Bricks By the Bay 2013: Carl Merriam's LEGO Cthulhu

By Norman Chan

My favorite LEGO piece at this year's Bricks by the Bay was this amazing Cthulhu sculpture, designed and pieced together by Carl Merriam. Carl explains its origins and how he built it.

I intentionally left one LEGO creation out of my Bricks By the Bay photo gallery. During the two hours I spent walking through the exhibit floor, I kept a mental ranking of the favorite pieces I saw there. Carl Merriam's "The Madness from the Sea" stood out as far and away my favorite. It's a menacing Cthulhu armed with a flowing entanglement of tentacles, sprouting both from its back and slithering around its mouth. The beast towers on a platform of LEGO rubble which floats on a bed of translucent blue and white studs that shimmer as a wake does clashing on the shore. Majestic and awesome were the words that stuck in my mind as I stared at this model.

Carl, who builds custom creations under his handle The Brick Laboratory, is also the creator of the amazing working LEGO microscope (a design now on Cuusoo). But this Lovecraft-inspired piece debuted at Bricks By the Bay is far more organic than his other creations, which include an elegant John Deere tractor, StarCraft Battlecruiser, and even soldering iron. And as Carl explained to me, its creation originated with the hunt for a rare LEGO minifig.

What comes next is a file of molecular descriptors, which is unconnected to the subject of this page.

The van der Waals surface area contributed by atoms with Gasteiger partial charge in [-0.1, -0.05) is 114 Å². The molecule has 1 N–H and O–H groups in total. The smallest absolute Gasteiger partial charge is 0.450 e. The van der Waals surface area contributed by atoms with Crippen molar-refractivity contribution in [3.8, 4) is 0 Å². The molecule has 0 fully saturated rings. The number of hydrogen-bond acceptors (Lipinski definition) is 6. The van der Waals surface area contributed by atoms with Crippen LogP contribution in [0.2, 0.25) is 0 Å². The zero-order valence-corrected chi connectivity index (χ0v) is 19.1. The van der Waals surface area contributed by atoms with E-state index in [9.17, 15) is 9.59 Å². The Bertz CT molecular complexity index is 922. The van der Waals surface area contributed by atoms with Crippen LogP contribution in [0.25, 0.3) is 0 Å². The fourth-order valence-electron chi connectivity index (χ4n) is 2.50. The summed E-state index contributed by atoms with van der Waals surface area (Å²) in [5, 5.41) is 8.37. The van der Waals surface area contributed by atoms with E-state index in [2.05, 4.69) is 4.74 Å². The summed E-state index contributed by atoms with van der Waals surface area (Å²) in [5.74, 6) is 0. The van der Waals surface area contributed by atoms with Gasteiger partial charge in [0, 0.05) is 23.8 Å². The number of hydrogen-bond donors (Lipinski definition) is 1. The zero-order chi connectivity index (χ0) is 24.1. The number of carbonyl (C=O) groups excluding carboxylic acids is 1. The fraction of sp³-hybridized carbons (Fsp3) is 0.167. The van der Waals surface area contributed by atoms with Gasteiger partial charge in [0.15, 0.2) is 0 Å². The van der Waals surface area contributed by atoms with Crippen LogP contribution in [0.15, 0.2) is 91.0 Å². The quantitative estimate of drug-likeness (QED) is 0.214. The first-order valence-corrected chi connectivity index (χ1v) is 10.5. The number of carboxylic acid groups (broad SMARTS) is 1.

LEGO released its 10th series of stand-alone minifig "blind box" packs this year, which included a rare Mr. Gold figure. While buying packs in search for Mr. Gold, Carl found himself with an excess of Medusa figures, which caught his attention with its beautiful dark green tail piece. He knew he could use that piece for a custom creation, and thought on vines and trees, but it was the idea of the Cthulhu that clicked.

With the Medusa's tail (13 were used in total) setting the tone for the piece, Carl also had to find complementing bricks that would pair well with it. Apparently, dark green isn't a common color for LEGO models, so Carl sourced some parts from Bricklink and even bought a random bag of 225 dark green parts from eBay a week before the convention. 30 hours of building and 1,400 LEGO bricks later, a Cthulhu was born. And even while at the show, Carl continued to tweak and mod the piece, swapping dark green hands (originally from a Star Wars Dewback body) with light green pieces with printed art found from an old modular dinosaur model.

High-res photos of Carl's build below. (And the best part of seeing this piece in person? Overhearing awestruck kids explain to their parents what a Cthulhu is.)

Find more of Carl's awesome work on his website, Brick Laboratory, and on his Flickr page.